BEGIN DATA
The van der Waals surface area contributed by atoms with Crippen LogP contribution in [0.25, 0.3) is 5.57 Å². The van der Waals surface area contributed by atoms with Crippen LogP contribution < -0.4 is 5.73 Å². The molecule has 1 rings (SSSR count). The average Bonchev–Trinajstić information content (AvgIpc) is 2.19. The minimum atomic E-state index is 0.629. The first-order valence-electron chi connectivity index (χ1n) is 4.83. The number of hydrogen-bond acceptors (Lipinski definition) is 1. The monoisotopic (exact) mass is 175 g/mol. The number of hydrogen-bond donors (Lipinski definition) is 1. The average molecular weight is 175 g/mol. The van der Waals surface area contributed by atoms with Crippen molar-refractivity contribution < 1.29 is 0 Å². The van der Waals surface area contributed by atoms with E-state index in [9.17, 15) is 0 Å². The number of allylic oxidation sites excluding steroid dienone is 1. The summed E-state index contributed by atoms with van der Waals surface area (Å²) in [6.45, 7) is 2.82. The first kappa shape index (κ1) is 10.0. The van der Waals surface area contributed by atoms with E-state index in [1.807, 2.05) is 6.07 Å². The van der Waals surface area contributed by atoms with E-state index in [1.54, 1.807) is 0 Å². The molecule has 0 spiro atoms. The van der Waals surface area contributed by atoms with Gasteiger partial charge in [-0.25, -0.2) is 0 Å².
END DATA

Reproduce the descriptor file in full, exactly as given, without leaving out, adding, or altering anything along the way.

The van der Waals surface area contributed by atoms with Crippen LogP contribution in [0.25, 0.3) is 5.57 Å². The van der Waals surface area contributed by atoms with Crippen LogP contribution < -0.4 is 5.73 Å². The molecule has 1 rings (SSSR count). The average Bonchev–Trinajstić information content (AvgIpc) is 2.19. The minimum atomic E-state index is 0.629. The first-order valence-electron chi connectivity index (χ1n) is 4.83. The number of hydrogen-bond acceptors (Lipinski definition) is 1. The monoisotopic (exact) mass is 175 g/mol. The number of hydrogen-bond donors (Lipinski definition) is 1. The average molecular weight is 175 g/mol. The van der Waals surface area contributed by atoms with Crippen molar-refractivity contribution < 1.29 is 0 Å². The van der Waals surface area contributed by atoms with E-state index in [9.17, 15) is 0 Å². The number of allylic oxidation sites excluding steroid dienone is 1. The summed E-state index contributed by atoms with van der Waals surface area (Å²) in [6.45, 7) is 2.82. The first kappa shape index (κ1) is 10.0. The van der Waals surface area contributed by atoms with E-state index in [1.807, 2.05) is 6.07 Å². The van der Waals surface area contributed by atoms with E-state index in [1.54, 1.807) is 0 Å². The molecule has 0 spiro atoms. The van der Waals surface area contributed by atoms with Gasteiger partial charge in [-0.25, -0.2) is 0 Å².